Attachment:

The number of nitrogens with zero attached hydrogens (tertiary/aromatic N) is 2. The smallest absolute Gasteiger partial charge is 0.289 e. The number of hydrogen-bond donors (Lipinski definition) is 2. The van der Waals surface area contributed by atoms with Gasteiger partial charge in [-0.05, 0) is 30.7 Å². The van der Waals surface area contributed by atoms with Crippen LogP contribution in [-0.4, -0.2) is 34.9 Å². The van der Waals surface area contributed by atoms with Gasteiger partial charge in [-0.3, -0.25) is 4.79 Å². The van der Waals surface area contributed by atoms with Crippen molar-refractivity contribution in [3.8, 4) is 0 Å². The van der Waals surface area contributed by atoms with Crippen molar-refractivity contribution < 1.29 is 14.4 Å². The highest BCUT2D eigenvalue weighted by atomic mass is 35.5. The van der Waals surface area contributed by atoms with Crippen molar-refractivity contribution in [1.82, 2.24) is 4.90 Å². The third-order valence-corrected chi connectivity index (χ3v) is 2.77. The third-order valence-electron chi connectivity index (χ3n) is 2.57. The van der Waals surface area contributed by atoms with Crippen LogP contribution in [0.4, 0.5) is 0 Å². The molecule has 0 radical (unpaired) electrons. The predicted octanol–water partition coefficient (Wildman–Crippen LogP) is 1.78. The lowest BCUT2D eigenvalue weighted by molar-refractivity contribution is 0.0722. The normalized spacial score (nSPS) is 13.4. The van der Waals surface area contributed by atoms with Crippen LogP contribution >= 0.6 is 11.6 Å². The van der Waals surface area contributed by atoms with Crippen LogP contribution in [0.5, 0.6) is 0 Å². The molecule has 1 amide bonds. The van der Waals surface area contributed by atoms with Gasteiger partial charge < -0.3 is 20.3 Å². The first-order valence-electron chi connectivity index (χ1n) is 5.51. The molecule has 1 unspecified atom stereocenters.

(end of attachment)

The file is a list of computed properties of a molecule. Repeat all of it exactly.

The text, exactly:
The number of nitrogens with zero attached hydrogens (tertiary/aromatic N) is 2. The smallest absolute Gasteiger partial charge is 0.289 e. The number of hydrogen-bond donors (Lipinski definition) is 2. The van der Waals surface area contributed by atoms with Gasteiger partial charge in [-0.05, 0) is 30.7 Å². The van der Waals surface area contributed by atoms with Crippen LogP contribution in [-0.4, -0.2) is 34.9 Å². The van der Waals surface area contributed by atoms with Gasteiger partial charge in [-0.3, -0.25) is 4.79 Å². The van der Waals surface area contributed by atoms with Crippen molar-refractivity contribution in [3.8, 4) is 0 Å². The van der Waals surface area contributed by atoms with Crippen molar-refractivity contribution < 1.29 is 14.4 Å². The highest BCUT2D eigenvalue weighted by atomic mass is 35.5. The van der Waals surface area contributed by atoms with Crippen molar-refractivity contribution in [1.82, 2.24) is 4.90 Å². The third-order valence-corrected chi connectivity index (χ3v) is 2.77. The third-order valence-electron chi connectivity index (χ3n) is 2.57. The van der Waals surface area contributed by atoms with Crippen LogP contribution in [0.4, 0.5) is 0 Å². The molecule has 0 radical (unpaired) electrons. The predicted octanol–water partition coefficient (Wildman–Crippen LogP) is 1.78. The lowest BCUT2D eigenvalue weighted by molar-refractivity contribution is 0.0722. The normalized spacial score (nSPS) is 13.4. The van der Waals surface area contributed by atoms with Crippen LogP contribution >= 0.6 is 11.6 Å². The van der Waals surface area contributed by atoms with Crippen LogP contribution in [0.5, 0.6) is 0 Å². The molecule has 1 amide bonds. The van der Waals surface area contributed by atoms with Gasteiger partial charge < -0.3 is 20.3 Å². The first-order valence-electron chi connectivity index (χ1n) is 5.51. The molecule has 1 unspecified atom stereocenters.